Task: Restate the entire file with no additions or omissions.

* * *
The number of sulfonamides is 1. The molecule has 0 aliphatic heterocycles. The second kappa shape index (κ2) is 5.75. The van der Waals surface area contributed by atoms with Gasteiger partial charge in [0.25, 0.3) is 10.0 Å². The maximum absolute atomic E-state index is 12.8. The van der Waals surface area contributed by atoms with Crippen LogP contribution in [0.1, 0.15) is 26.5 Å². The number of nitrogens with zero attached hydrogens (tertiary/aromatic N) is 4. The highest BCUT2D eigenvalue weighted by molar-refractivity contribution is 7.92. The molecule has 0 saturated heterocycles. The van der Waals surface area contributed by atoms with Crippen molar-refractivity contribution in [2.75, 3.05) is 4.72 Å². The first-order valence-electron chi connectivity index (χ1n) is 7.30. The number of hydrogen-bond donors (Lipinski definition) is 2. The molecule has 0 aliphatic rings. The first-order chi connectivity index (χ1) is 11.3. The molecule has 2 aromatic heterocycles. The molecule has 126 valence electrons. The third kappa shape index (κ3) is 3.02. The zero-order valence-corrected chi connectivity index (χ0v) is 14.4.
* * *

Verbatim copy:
The number of sulfonamides is 1. The molecule has 0 aliphatic heterocycles. The second kappa shape index (κ2) is 5.75. The van der Waals surface area contributed by atoms with Gasteiger partial charge in [0.25, 0.3) is 10.0 Å². The maximum absolute atomic E-state index is 12.8. The van der Waals surface area contributed by atoms with Crippen LogP contribution in [0.1, 0.15) is 26.5 Å². The number of nitrogens with zero attached hydrogens (tertiary/aromatic N) is 4. The highest BCUT2D eigenvalue weighted by molar-refractivity contribution is 7.92. The molecule has 0 saturated heterocycles. The van der Waals surface area contributed by atoms with Crippen molar-refractivity contribution in [2.75, 3.05) is 4.72 Å². The first-order valence-electron chi connectivity index (χ1n) is 7.30. The number of hydrogen-bond donors (Lipinski definition) is 2. The molecule has 0 aliphatic rings. The first-order chi connectivity index (χ1) is 11.3. The molecule has 2 aromatic heterocycles. The molecule has 126 valence electrons. The third kappa shape index (κ3) is 3.02. The zero-order valence-corrected chi connectivity index (χ0v) is 14.4.